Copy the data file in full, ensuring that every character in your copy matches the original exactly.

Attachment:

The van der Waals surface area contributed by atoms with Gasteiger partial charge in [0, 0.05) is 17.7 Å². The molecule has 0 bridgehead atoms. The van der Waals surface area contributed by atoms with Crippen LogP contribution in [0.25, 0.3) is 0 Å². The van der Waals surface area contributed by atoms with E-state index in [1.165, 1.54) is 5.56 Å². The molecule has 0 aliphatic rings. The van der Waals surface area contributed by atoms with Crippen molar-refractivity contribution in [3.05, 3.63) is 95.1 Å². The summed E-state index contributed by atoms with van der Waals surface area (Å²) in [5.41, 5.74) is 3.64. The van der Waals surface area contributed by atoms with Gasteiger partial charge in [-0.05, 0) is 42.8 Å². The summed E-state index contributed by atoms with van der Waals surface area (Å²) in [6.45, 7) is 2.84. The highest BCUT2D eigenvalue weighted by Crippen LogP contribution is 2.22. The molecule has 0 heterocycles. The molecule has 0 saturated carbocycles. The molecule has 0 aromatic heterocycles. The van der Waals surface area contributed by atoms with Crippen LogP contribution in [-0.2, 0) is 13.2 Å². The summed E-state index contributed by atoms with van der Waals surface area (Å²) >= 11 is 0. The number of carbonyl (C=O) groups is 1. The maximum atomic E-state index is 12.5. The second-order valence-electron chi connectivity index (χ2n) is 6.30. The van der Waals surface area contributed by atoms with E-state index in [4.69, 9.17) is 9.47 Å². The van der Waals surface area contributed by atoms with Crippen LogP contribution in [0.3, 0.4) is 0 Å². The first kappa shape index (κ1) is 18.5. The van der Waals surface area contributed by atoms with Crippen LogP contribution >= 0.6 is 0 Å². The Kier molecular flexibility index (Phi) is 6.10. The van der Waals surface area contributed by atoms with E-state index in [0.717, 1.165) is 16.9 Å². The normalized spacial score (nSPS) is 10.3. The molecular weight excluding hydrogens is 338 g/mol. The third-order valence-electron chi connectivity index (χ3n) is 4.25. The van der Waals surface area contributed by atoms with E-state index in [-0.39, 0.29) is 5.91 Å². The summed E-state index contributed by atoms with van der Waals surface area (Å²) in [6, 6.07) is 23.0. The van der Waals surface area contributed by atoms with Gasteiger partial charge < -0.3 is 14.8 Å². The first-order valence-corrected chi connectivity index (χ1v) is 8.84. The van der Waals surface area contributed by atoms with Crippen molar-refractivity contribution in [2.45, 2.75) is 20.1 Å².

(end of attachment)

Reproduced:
The van der Waals surface area contributed by atoms with Gasteiger partial charge in [0, 0.05) is 17.7 Å². The molecule has 0 bridgehead atoms. The van der Waals surface area contributed by atoms with Crippen LogP contribution in [0.25, 0.3) is 0 Å². The van der Waals surface area contributed by atoms with E-state index in [1.165, 1.54) is 5.56 Å². The molecule has 0 aliphatic rings. The van der Waals surface area contributed by atoms with Crippen molar-refractivity contribution in [3.05, 3.63) is 95.1 Å². The summed E-state index contributed by atoms with van der Waals surface area (Å²) in [5.41, 5.74) is 3.64. The van der Waals surface area contributed by atoms with Gasteiger partial charge in [-0.05, 0) is 42.8 Å². The summed E-state index contributed by atoms with van der Waals surface area (Å²) in [6.45, 7) is 2.84. The highest BCUT2D eigenvalue weighted by Crippen LogP contribution is 2.22. The molecule has 0 heterocycles. The molecule has 0 saturated carbocycles. The molecule has 0 aromatic heterocycles. The van der Waals surface area contributed by atoms with Crippen LogP contribution in [-0.2, 0) is 13.2 Å². The summed E-state index contributed by atoms with van der Waals surface area (Å²) >= 11 is 0. The number of carbonyl (C=O) groups is 1. The maximum atomic E-state index is 12.5. The second-order valence-electron chi connectivity index (χ2n) is 6.30. The van der Waals surface area contributed by atoms with E-state index in [4.69, 9.17) is 9.47 Å². The van der Waals surface area contributed by atoms with Crippen LogP contribution in [0.3, 0.4) is 0 Å². The first kappa shape index (κ1) is 18.5. The van der Waals surface area contributed by atoms with Crippen LogP contribution >= 0.6 is 0 Å². The Kier molecular flexibility index (Phi) is 6.10. The van der Waals surface area contributed by atoms with E-state index in [0.717, 1.165) is 16.9 Å². The normalized spacial score (nSPS) is 10.3. The molecular weight excluding hydrogens is 338 g/mol. The third-order valence-electron chi connectivity index (χ3n) is 4.25. The van der Waals surface area contributed by atoms with E-state index in [-0.39, 0.29) is 5.91 Å². The summed E-state index contributed by atoms with van der Waals surface area (Å²) in [6, 6.07) is 23.0. The van der Waals surface area contributed by atoms with Gasteiger partial charge < -0.3 is 14.8 Å². The first-order valence-corrected chi connectivity index (χ1v) is 8.84. The van der Waals surface area contributed by atoms with Crippen molar-refractivity contribution in [2.45, 2.75) is 20.1 Å².